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Figure 11. Decision Support Tool (DST): the entire territory, DST: methodological knowledge frameworks, DST: low vegetation, DST: high vegetation, DST: concreting area, DST: built-up area, reakdown of areas, DST: vulnerability analysis to the island of decline and DST: vulnerability analysis to flooding.
Figure 11. Decision Support Tool (DST): the entire territory, DST: methodological knowledge frameworks, DST: low vegetation, DST: high vegetation, DST: concreting area, DST: built-up area, reakdown of areas, DST: vulnerability analysis to the island of decline and DST: vulnerability analysis to flooding.
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Figure 12. Masterplan of the mitigation (green) and adaptation (blue) actions into the SECAP of San Donà di Piave. The adaptation actions are here comprehensive of the Nature-Based Solutions, especially alongside the Piave river. Source: SECAP of San Donà di Piave.
Figure 12. Masterplan of the mitigation (green) and adaptation (blue) actions into the SECAP of San Donà di Piave. The adaptation actions are here comprehensive of the Nature-Based Solutions, especially alongside the Piave river. Source: SECAP of San Donà di Piave.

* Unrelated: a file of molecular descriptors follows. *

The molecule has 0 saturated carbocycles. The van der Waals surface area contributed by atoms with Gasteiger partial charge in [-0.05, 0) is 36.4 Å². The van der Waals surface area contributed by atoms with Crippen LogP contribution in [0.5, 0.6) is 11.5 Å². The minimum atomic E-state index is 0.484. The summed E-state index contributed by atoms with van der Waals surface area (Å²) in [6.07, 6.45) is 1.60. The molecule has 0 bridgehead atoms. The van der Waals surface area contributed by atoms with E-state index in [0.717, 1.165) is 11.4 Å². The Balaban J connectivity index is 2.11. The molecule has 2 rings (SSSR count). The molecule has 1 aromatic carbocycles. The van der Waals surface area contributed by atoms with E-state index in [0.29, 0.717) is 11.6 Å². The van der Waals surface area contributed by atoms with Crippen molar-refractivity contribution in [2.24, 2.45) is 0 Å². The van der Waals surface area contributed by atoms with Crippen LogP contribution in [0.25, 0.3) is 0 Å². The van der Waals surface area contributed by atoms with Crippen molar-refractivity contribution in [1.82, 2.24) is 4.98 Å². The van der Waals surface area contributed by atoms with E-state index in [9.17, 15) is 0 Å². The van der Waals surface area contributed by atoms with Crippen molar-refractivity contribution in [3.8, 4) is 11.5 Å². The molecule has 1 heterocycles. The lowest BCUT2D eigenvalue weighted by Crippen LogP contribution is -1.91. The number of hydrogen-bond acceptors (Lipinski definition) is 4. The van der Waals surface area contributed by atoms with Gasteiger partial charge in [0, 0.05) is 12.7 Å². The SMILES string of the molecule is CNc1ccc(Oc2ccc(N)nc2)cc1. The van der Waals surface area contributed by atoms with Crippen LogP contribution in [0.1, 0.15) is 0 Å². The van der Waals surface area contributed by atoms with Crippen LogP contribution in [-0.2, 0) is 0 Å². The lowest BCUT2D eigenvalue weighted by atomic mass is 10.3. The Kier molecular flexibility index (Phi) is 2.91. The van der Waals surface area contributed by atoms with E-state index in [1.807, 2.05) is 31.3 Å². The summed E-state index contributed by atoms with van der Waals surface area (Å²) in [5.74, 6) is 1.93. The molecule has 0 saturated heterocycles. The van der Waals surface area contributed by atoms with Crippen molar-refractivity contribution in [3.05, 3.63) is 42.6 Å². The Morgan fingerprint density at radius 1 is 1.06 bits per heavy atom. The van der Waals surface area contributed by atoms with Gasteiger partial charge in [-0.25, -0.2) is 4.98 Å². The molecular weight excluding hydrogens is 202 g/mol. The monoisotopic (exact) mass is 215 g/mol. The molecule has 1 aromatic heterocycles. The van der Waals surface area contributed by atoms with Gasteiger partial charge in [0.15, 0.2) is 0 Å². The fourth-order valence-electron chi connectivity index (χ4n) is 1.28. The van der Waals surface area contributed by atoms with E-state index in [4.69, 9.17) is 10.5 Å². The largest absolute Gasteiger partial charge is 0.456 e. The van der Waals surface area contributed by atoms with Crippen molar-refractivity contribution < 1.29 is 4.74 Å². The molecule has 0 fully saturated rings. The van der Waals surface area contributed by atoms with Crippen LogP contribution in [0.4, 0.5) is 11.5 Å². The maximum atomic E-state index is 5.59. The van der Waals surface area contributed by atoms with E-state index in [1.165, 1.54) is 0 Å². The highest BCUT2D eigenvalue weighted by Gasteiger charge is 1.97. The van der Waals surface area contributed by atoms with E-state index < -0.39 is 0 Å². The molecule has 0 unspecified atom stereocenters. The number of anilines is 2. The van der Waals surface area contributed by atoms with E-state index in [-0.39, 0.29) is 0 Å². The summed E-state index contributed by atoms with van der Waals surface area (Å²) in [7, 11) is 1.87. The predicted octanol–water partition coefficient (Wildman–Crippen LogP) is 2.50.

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Figure 13. Example of action from the SECAP of San Donà di Piave. The action contains title, goal, description, responsible for the action, stakeholders involved, cost, period of implementation and expected results.
Figure 13. Example of action from the SECAP of San Donà di Piave. The action contains title, goal, description, responsible for the action, stakeholders involved, cost, period of implementation and expected results.
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Figure 14. Organizational structure with the specific task of guiding, coordinating and monitoring the actions of the SECAP in San Donà di Piave.
Figure 14. Organizational structure with the specific task of guiding, coordinating and monitoring the actions of the SECAP in San Donà di Piave.
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Table 1. Report of the meetings and workshops.
Table 1. Report of the meetings and workshops.
First MeetingSecond MeetingThird Meeting
Date25 October 201831 October 201817 April 2019
TitleTools for governance and mainstreaming adaptation at local level|#1/2Tools for governance and mainstreaming adaptation at local level|#2/2Resilient metropolitan municipalities: towards adaptation to climate change